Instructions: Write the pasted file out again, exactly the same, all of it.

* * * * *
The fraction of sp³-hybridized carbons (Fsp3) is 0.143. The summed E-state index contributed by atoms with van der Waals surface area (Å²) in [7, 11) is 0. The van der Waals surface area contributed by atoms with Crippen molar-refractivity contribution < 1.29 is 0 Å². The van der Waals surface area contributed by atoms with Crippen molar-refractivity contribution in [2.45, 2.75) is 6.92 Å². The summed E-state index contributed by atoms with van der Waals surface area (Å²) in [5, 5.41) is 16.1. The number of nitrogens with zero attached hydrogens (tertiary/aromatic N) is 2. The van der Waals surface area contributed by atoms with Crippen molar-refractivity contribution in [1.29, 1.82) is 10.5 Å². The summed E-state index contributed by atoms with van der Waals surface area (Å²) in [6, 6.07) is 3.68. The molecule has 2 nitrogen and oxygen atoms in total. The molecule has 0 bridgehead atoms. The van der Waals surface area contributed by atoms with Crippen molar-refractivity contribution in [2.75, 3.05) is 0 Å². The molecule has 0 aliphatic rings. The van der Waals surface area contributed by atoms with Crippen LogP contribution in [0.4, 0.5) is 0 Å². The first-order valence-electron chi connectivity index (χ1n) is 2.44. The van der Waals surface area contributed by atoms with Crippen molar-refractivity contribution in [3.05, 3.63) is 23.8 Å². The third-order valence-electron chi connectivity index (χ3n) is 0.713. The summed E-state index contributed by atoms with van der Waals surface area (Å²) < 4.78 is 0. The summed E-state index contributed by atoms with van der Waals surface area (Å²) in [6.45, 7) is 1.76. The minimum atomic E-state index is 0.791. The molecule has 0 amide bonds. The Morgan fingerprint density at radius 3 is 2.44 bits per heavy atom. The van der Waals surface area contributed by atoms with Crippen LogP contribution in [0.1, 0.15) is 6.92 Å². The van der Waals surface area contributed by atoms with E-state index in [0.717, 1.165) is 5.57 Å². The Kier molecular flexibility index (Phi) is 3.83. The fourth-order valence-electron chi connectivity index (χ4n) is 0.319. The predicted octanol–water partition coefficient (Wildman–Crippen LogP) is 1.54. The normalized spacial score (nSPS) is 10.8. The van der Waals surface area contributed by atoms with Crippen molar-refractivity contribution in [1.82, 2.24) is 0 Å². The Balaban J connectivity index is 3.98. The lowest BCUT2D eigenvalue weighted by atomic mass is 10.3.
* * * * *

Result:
The fraction of sp³-hybridized carbons (Fsp3) is 0.143. The summed E-state index contributed by atoms with van der Waals surface area (Å²) in [7, 11) is 0. The van der Waals surface area contributed by atoms with Crippen molar-refractivity contribution < 1.29 is 0 Å². The van der Waals surface area contributed by atoms with Crippen molar-refractivity contribution in [2.45, 2.75) is 6.92 Å². The summed E-state index contributed by atoms with van der Waals surface area (Å²) in [5, 5.41) is 16.1. The number of nitrogens with zero attached hydrogens (tertiary/aromatic N) is 2. The van der Waals surface area contributed by atoms with Crippen molar-refractivity contribution in [1.29, 1.82) is 10.5 Å². The summed E-state index contributed by atoms with van der Waals surface area (Å²) in [6, 6.07) is 3.68. The molecule has 2 nitrogen and oxygen atoms in total. The molecule has 0 bridgehead atoms. The van der Waals surface area contributed by atoms with Crippen molar-refractivity contribution in [2.75, 3.05) is 0 Å². The molecule has 0 aliphatic rings. The van der Waals surface area contributed by atoms with Crippen LogP contribution in [0.4, 0.5) is 0 Å². The first-order valence-electron chi connectivity index (χ1n) is 2.44. The van der Waals surface area contributed by atoms with Crippen molar-refractivity contribution in [3.05, 3.63) is 23.8 Å². The third-order valence-electron chi connectivity index (χ3n) is 0.713. The summed E-state index contributed by atoms with van der Waals surface area (Å²) < 4.78 is 0. The summed E-state index contributed by atoms with van der Waals surface area (Å²) in [6.45, 7) is 1.76. The minimum atomic E-state index is 0.791. The molecule has 0 amide bonds. The Morgan fingerprint density at radius 3 is 2.44 bits per heavy atom. The van der Waals surface area contributed by atoms with Crippen LogP contribution in [0.1, 0.15) is 6.92 Å². The van der Waals surface area contributed by atoms with E-state index in [0.717, 1.165) is 5.57 Å². The Kier molecular flexibility index (Phi) is 3.83. The fourth-order valence-electron chi connectivity index (χ4n) is 0.319. The predicted octanol–water partition coefficient (Wildman–Crippen LogP) is 1.54. The normalized spacial score (nSPS) is 10.8. The van der Waals surface area contributed by atoms with Crippen molar-refractivity contribution in [1.82, 2.24) is 0 Å². The Balaban J connectivity index is 3.98. The lowest BCUT2D eigenvalue weighted by atomic mass is 10.3.